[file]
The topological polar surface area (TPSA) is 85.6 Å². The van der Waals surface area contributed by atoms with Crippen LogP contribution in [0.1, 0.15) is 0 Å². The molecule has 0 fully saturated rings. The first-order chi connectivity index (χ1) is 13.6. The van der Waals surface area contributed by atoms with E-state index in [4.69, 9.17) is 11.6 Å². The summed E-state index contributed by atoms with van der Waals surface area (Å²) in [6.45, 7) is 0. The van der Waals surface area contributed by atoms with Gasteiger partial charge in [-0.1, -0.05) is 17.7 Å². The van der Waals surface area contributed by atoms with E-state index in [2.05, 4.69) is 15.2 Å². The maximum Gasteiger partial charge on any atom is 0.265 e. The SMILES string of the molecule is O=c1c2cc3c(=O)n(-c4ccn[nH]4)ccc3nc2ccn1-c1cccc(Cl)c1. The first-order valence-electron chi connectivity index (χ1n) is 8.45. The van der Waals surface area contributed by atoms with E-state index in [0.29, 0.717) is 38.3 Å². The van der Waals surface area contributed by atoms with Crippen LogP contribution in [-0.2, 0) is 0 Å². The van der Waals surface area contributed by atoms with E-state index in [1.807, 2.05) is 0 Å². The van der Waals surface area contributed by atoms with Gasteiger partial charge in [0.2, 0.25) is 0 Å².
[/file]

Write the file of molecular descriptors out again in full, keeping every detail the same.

The topological polar surface area (TPSA) is 85.6 Å². The van der Waals surface area contributed by atoms with Crippen LogP contribution in [0.1, 0.15) is 0 Å². The molecule has 0 fully saturated rings. The first-order chi connectivity index (χ1) is 13.6. The van der Waals surface area contributed by atoms with E-state index in [4.69, 9.17) is 11.6 Å². The summed E-state index contributed by atoms with van der Waals surface area (Å²) in [6.45, 7) is 0. The van der Waals surface area contributed by atoms with Gasteiger partial charge in [-0.1, -0.05) is 17.7 Å². The van der Waals surface area contributed by atoms with E-state index in [2.05, 4.69) is 15.2 Å². The maximum Gasteiger partial charge on any atom is 0.265 e. The SMILES string of the molecule is O=c1c2cc3c(=O)n(-c4ccn[nH]4)ccc3nc2ccn1-c1cccc(Cl)c1. The first-order valence-electron chi connectivity index (χ1n) is 8.45. The van der Waals surface area contributed by atoms with E-state index in [0.29, 0.717) is 38.3 Å². The van der Waals surface area contributed by atoms with Crippen LogP contribution in [-0.2, 0) is 0 Å². The van der Waals surface area contributed by atoms with E-state index in [1.807, 2.05) is 0 Å². The van der Waals surface area contributed by atoms with Gasteiger partial charge in [0.2, 0.25) is 0 Å².